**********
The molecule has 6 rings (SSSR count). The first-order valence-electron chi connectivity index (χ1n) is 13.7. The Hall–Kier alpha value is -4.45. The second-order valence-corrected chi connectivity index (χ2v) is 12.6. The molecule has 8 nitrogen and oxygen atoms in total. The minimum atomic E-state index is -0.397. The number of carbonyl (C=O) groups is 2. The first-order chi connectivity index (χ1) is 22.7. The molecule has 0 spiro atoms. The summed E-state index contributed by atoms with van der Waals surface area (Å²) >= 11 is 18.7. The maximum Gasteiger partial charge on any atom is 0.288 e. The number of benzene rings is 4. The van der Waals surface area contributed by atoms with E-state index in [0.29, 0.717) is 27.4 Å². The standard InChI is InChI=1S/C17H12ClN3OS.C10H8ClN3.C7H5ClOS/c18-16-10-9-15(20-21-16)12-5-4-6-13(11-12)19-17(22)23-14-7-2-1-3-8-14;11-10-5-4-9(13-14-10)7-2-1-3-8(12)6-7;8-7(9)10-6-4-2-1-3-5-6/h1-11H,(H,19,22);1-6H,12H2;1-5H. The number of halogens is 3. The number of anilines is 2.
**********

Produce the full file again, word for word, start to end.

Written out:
The molecule has 6 rings (SSSR count). The first-order valence-electron chi connectivity index (χ1n) is 13.7. The Hall–Kier alpha value is -4.45. The second-order valence-corrected chi connectivity index (χ2v) is 12.6. The molecule has 8 nitrogen and oxygen atoms in total. The minimum atomic E-state index is -0.397. The number of carbonyl (C=O) groups is 2. The first-order chi connectivity index (χ1) is 22.7. The molecule has 0 spiro atoms. The summed E-state index contributed by atoms with van der Waals surface area (Å²) >= 11 is 18.7. The maximum Gasteiger partial charge on any atom is 0.288 e. The number of benzene rings is 4. The van der Waals surface area contributed by atoms with E-state index in [0.29, 0.717) is 27.4 Å². The standard InChI is InChI=1S/C17H12ClN3OS.C10H8ClN3.C7H5ClOS/c18-16-10-9-15(20-21-16)12-5-4-6-13(11-12)19-17(22)23-14-7-2-1-3-8-14;11-10-5-4-9(13-14-10)7-2-1-3-8(12)6-7;8-7(9)10-6-4-2-1-3-5-6/h1-11H,(H,19,22);1-6H,12H2;1-5H. The number of halogens is 3. The number of anilines is 2.